It will be a night when the East and West playfully meet, as acclaimed Arab soprano Zeina Barhoum takes to the Dubai stage on January 18.
At just 27 years old, Barhoum has already trained and performed with some of the world's most renowned opera singers, including Emmy award-winning Italian soprano Renata Scotto, tutors Alberta Valentini and Walter Alberti and Jordanian jazz musician and pianist Omar Faqir.
Ahead of her debut performance, titled Passions of East and West, at the Dubai Community Theatre and Performing Arts Centre at Mall of the Emirates, Barhoum said the audience should expect an "exciting evening with music bridging the East and West".
"I strongly feel an artist should have a message to share and voice their beliefs through their talent," said Barhoum, who is Palestinian. "First and foremost for me, that message is peace. Each individual has an identity to showcase and that is why I integrate Arabic and classical in my performances. I would love to make a difference in the Middle East."
Proceeds from the show, a production of Dubai Friends of Bethlehem University, will go to support the university's scholarship and academic programmes. Dubai Friends, made up of female volunteers, had previously raised money for the school's library and faculty training.
"We enjoy the music and we do what we can to support the university. So far, we have organised three concerts, including a ballet. This will be the fourth. It's not a lot of money, but we enjoy helping in what ways we can," said Salwa Khoury, a member of Dubai Friends, as well as of the university's International Board of Regents. "We look forward to Zeina's performance and hope people come and support."
Barhoum will be accompanied by violinist and conductor Mohamad Hamami and his oriental ensemble Takht Sharqi.
The performance includes a mixture of Arabic and classical songs, as well as pieces from musicals such as The Wizard of Oz and operas Gianni Schicci and The Barber of Seville.
"I will also be singing familiar songs for Palestine such as Sanarga Youman (We Will Return One Day), which was originally performed by Lebanese singer Fairuz," said Barhoum. "It's challenging sometimes to switch between Arabic and classical, but feedback has been positive. People find it intriguing."
As a former American University of Sharjah student, Barhoum is no stranger to the UAE and often splits her time between visiting friends here and her current home in Jordan.
"I'd like to see the UAE's performing arts and music scene flourish. It would be great if more theatres and opera houses would open, which would prove promising for the whole region," she said. "We need a hub for those who studied abroad because they need a place to come back to - the right venue, the right management and understanding."
Barhoum herself is an example of one who gained experience abroad and returned to the Middle East. In 2010, she received a scholarship supported by the Peace and Prosperity Trust (an organisation promoting harmony between western communities and the Middle East) and A M Qattan Foundation (a UK charity organisation promoting education and culture) to train in London with a former Royal Opera House coach.
Barhoum's potential in singing was discovered back in 1997, when as a student, her voice was noticed by a music teacher. She eventually joined the school choir.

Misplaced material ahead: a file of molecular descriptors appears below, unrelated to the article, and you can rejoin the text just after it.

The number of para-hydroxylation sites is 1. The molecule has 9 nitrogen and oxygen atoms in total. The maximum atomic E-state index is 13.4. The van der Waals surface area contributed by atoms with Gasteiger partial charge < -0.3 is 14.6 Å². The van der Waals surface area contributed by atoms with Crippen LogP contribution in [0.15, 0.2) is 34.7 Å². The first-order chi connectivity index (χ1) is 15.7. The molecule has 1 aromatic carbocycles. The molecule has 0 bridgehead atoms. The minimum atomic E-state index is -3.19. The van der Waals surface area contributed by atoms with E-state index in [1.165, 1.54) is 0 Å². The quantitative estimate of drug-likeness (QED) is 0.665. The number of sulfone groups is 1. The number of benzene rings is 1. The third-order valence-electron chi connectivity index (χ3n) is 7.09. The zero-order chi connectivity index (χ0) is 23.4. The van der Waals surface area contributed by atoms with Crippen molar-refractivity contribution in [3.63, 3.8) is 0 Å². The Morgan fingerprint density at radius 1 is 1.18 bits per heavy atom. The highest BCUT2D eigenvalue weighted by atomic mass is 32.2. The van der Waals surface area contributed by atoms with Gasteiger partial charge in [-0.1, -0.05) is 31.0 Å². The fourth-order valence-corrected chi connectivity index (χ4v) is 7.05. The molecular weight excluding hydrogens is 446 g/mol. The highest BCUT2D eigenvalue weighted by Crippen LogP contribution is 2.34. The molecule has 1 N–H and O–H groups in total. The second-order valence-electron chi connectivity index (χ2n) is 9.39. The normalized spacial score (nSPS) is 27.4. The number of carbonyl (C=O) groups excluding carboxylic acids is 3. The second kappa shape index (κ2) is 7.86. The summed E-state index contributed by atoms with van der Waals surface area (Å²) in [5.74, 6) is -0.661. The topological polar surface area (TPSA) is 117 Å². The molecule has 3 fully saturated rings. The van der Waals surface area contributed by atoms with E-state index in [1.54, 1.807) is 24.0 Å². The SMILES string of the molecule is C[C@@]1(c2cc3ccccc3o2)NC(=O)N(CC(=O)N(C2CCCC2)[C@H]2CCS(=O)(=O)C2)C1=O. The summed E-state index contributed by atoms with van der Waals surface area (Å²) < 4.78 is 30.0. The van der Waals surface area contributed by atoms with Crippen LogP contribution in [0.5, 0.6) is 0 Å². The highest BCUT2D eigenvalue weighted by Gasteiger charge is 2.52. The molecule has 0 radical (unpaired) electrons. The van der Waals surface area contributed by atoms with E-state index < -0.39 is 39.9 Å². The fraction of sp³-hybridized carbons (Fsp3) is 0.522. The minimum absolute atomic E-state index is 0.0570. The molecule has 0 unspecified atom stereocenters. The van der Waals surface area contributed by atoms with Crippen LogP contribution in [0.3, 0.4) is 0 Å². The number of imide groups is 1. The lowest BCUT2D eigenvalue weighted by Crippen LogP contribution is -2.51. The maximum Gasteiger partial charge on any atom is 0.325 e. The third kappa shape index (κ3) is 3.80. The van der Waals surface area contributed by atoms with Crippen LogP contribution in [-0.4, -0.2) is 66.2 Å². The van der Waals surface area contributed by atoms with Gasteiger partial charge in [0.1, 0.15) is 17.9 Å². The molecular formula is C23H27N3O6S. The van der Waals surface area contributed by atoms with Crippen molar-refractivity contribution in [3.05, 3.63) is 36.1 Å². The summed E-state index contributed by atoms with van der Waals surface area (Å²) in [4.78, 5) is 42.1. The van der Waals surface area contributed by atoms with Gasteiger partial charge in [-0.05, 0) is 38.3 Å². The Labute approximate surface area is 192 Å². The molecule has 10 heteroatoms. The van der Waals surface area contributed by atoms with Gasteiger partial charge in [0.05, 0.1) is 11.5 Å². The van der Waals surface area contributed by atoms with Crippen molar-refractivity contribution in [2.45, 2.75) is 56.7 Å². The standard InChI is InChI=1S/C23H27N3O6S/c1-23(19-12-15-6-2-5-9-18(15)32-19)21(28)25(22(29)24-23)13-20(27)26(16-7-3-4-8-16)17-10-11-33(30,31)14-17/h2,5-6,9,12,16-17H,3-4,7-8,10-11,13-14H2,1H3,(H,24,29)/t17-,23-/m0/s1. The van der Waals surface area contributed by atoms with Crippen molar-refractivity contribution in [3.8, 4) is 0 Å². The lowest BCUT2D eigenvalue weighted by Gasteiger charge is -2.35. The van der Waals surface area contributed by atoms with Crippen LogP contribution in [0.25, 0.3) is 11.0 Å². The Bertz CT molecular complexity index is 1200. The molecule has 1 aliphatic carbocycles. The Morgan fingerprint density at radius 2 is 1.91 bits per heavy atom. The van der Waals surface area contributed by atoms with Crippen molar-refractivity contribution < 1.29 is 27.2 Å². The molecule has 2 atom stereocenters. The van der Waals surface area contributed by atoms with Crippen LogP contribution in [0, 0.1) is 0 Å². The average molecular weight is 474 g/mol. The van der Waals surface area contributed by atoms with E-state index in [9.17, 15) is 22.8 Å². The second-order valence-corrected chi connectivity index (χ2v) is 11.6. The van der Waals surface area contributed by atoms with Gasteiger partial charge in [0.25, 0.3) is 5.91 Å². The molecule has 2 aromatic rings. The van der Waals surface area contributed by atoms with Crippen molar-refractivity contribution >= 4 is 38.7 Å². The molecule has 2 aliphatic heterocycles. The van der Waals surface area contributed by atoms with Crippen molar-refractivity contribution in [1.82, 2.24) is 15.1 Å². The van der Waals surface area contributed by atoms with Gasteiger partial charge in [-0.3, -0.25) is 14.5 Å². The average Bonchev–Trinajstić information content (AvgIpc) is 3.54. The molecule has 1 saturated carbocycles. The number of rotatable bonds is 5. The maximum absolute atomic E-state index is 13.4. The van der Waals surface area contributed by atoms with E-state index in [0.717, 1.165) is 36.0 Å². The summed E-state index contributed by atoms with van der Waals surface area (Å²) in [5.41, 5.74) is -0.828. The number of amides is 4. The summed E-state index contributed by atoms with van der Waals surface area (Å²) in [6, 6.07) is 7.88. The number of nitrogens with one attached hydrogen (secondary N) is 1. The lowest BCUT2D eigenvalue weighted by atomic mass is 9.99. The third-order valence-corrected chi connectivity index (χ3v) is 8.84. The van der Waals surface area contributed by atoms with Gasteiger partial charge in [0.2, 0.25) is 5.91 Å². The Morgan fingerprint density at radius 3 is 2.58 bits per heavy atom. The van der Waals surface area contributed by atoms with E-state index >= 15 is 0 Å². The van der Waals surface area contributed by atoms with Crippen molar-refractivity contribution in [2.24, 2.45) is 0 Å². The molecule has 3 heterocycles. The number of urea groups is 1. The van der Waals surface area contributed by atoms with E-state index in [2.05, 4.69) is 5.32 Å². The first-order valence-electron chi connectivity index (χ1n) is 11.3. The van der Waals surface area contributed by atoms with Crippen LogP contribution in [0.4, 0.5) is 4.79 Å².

"I remember my teacher saying they could sculpt my voice, that I could be a good opera singer. They advised my parents to enrol me in training. So about a year later, I took my first lesson to train my vocal chords," said Barhoum. "I loved musicals such as The Sound of Music and even took part in a school production of Grease and others."
She would later take part in various concerts in Jordan and while at university in Sharjah.
"During my first year at university, I studied with a vocal teacher but also kept going back to Amman because there aren't many options in the UAE. I wanted to continue my training," said Barhoum. "It was a challenging time because I had to shape my performance character and if I stopped training, my career would have been halted."
Luckily for her, the hard work paid off. In 2007, Barhoum collaborated with jazz musician Omar Faqir during three concerts in Jordan and the UAE. The following year, she co-organised a charity concert combining opera and jazz.
"It means a lot to me to perform for a good cause. I've been accepting many charity concerts, especially over the past year. Last November, I was in London for a medical charity and met many Palestinians and we discussed ways to raise money. I also hope to visit Palestine one day," she said.
In 2009, Barhoum participated at the Dubai International Peace Music Festival as its sole vocalist. That same year, she organised a concert titled Jordan and Italy Come Together with an Exclusive Evening of Classic Charm, in collaboration with the Italian embassy.
It was in Italy where Barhoum had chosen to perfect her voice, while attending a course at the Accademia Nazionale di Santa Cecillia in Rome.
"I was advised by one of the greatest singers, Renata Scotto, to continue training with Signora Alberta Valentini and Signor Walter Alberti, widely known as two of the best tutors. The experience was unforgettable because it was the beginning of my training for singing bel canto [19th century Italian opera]. I wanted to learn it the right way, so I had to start in Italy," she said.
In early 2011, Barhoum was also invited to perform in Lebanon, alongside award-winning French-Italian tenor Roberto Alagna, whom she describes as her "biggest idol" in music.
"I would love to perform with him again. It would be such a privilege."
- For more information on Zeina Barhoum's concert, visit www.ductac.org
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